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The birth of the present Romford Stadium had been triggered by the closure of an earlier greyhound track that once operated close by. The track in question was situated on the opposite side of London Road to were the present track lies today, on land close to a public house known as The Crown Hotel. It was during early 1930 that a newly formed greyhound company invested around £400 to landscape a 550 yard straight track across a narrow section of wasteland. The venue was basic indeed, as there was no outbuildings, its only permanent fixture being a stationary Ford motor vehicle, who’s engine would turn a drum fixed to one of the car wheels, which in turn would drag a rope attached to the lure. Its first meeting came on the 5th of July 1930, a seven race event that would attract some 750 people along with nine standing bookmakers. It was to be the first meeting of many, as five meetings per week had been organised, with a view of making the company of around £100 per week profit, with just £4 per week as outgoings for rent. But it didn’t take long before the greyhound company were receiving complaints, some from the local clergy, along with a number of signed petition’s that became handed in to the council, but it was the substantial rent increase that made the company rethink its position. Exact dates are sketchy when determining its closure, but it is presumed that its final meeting was staged during early 1931.The next following months had seen the greyhound company look for a new site, fortunately enough a rhubarb field on the opposite side of London Road seemed to be the solution, which eventually brought on the birth of the present Romford Stadium. The site of the old venue disappeared well before the declaration of the Second World War, as new housing covered the site were it once lay, yet The Crown Public House (pictured) still exists today.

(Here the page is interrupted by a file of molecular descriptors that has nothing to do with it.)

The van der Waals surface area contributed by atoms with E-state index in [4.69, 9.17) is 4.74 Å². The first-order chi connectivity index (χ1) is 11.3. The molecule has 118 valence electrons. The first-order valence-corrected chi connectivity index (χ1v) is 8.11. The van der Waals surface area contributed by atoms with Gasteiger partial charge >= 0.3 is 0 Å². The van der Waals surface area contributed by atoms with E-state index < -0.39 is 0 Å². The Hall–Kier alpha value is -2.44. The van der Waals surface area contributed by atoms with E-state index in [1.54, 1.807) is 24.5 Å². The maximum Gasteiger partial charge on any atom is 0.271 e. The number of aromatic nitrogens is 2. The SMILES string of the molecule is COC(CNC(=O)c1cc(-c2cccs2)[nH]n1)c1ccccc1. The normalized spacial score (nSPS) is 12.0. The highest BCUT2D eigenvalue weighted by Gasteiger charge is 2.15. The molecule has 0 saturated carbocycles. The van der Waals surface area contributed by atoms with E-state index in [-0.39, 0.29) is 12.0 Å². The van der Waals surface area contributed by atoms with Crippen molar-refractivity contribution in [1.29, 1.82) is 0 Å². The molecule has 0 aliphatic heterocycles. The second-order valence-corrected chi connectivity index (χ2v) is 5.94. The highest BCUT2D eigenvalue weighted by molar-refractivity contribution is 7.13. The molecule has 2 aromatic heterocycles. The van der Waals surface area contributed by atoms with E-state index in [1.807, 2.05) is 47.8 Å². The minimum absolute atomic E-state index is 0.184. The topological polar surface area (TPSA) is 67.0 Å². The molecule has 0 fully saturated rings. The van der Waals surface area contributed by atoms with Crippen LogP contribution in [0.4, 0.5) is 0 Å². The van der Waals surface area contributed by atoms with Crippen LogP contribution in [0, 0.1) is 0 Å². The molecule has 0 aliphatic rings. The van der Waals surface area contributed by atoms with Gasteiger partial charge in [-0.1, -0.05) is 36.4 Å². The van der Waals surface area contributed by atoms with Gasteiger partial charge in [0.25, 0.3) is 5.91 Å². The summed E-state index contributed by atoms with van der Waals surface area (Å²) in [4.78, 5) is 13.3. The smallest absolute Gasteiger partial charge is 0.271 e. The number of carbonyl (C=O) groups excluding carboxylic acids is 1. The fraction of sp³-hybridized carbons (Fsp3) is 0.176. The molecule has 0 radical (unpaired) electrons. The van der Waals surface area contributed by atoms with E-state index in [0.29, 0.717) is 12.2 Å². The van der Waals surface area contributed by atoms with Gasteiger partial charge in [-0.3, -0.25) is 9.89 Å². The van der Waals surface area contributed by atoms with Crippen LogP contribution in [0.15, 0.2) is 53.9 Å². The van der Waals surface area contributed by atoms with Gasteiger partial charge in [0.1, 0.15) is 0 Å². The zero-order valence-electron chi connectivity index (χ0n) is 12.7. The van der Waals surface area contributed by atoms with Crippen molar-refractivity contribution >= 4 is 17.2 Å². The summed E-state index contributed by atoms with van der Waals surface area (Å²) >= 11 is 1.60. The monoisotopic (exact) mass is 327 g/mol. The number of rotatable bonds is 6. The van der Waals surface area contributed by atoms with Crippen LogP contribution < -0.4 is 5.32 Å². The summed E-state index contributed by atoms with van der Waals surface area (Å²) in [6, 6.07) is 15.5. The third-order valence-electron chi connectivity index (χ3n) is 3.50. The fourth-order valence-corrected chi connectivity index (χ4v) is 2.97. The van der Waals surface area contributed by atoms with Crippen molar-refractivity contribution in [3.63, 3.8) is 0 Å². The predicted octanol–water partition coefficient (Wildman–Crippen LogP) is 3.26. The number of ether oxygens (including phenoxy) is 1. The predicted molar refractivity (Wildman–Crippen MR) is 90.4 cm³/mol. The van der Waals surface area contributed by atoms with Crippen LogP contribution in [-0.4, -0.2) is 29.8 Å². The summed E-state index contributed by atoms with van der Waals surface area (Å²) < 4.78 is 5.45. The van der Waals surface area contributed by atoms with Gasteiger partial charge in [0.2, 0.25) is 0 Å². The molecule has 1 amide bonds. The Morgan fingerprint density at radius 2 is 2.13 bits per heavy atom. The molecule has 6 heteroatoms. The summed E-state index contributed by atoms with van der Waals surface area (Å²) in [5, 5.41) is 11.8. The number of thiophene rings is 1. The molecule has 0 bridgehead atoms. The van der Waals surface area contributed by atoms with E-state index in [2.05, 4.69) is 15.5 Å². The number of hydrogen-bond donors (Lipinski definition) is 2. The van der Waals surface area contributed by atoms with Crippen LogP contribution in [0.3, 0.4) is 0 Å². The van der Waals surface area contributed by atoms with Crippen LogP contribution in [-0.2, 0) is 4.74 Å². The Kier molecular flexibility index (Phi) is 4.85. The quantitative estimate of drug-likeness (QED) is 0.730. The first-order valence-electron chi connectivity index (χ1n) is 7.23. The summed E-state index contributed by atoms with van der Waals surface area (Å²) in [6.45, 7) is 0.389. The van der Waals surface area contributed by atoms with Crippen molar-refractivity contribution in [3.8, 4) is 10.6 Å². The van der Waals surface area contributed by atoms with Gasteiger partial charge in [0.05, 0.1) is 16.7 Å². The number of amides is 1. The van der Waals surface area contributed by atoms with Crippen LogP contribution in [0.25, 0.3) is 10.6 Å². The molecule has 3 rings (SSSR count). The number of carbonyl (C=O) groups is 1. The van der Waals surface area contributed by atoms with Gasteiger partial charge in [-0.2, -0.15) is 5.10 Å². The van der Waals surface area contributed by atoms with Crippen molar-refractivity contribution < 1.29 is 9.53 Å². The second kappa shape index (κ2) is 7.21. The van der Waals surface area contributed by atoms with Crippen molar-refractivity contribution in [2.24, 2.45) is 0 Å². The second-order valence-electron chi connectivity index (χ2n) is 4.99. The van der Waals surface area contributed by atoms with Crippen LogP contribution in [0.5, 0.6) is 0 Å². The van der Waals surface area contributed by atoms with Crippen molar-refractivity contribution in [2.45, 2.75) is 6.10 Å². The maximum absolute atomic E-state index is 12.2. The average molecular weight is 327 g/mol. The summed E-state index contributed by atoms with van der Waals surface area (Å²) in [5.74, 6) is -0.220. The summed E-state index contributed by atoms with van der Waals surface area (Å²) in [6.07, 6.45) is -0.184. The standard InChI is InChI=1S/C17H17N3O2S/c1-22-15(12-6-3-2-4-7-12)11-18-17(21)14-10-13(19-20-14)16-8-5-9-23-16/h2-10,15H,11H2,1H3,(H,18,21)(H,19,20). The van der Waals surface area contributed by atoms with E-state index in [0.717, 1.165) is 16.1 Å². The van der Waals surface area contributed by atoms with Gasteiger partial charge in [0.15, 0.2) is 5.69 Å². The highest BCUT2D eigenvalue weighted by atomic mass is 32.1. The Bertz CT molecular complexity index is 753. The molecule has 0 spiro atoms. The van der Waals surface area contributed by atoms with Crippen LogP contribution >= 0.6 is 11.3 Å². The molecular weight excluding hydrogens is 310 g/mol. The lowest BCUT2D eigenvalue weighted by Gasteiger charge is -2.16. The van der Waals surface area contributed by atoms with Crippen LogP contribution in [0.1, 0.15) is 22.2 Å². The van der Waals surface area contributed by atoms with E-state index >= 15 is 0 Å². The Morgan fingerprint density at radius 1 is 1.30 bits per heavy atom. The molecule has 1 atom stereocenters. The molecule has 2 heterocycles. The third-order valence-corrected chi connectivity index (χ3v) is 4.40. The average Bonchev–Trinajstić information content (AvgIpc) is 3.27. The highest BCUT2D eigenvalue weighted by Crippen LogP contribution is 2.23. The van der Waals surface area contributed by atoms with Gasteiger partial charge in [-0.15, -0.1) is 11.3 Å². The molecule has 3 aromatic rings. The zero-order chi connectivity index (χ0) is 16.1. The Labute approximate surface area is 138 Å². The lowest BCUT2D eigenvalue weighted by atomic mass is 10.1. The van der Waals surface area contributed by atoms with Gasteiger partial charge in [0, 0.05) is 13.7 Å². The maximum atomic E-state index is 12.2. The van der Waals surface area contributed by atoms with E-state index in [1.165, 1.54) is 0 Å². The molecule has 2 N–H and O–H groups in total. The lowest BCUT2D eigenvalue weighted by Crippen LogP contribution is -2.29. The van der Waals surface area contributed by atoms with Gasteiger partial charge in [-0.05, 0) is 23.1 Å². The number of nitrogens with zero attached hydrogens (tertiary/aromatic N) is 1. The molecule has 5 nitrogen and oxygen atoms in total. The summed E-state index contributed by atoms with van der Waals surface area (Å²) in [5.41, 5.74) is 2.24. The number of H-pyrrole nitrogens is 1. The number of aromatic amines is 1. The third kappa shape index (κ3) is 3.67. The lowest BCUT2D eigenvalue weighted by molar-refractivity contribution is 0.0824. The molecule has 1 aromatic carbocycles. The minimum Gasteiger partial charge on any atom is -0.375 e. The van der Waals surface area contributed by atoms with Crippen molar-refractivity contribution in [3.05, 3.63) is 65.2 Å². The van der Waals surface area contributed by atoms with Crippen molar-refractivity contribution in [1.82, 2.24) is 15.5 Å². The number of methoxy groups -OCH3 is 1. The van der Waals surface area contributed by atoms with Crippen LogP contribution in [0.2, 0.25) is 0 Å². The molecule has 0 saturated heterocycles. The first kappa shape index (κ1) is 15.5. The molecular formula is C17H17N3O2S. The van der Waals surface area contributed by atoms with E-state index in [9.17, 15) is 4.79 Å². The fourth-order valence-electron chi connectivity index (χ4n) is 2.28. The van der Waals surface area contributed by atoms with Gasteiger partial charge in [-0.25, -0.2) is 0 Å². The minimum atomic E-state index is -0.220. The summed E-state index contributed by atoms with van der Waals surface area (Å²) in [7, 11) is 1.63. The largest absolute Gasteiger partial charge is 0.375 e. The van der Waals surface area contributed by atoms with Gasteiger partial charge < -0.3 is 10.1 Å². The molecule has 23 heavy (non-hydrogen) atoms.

A press cutting dated June 20th 1930.
This cutting is dated July 11th 1930.
The Crown Public House as it is today.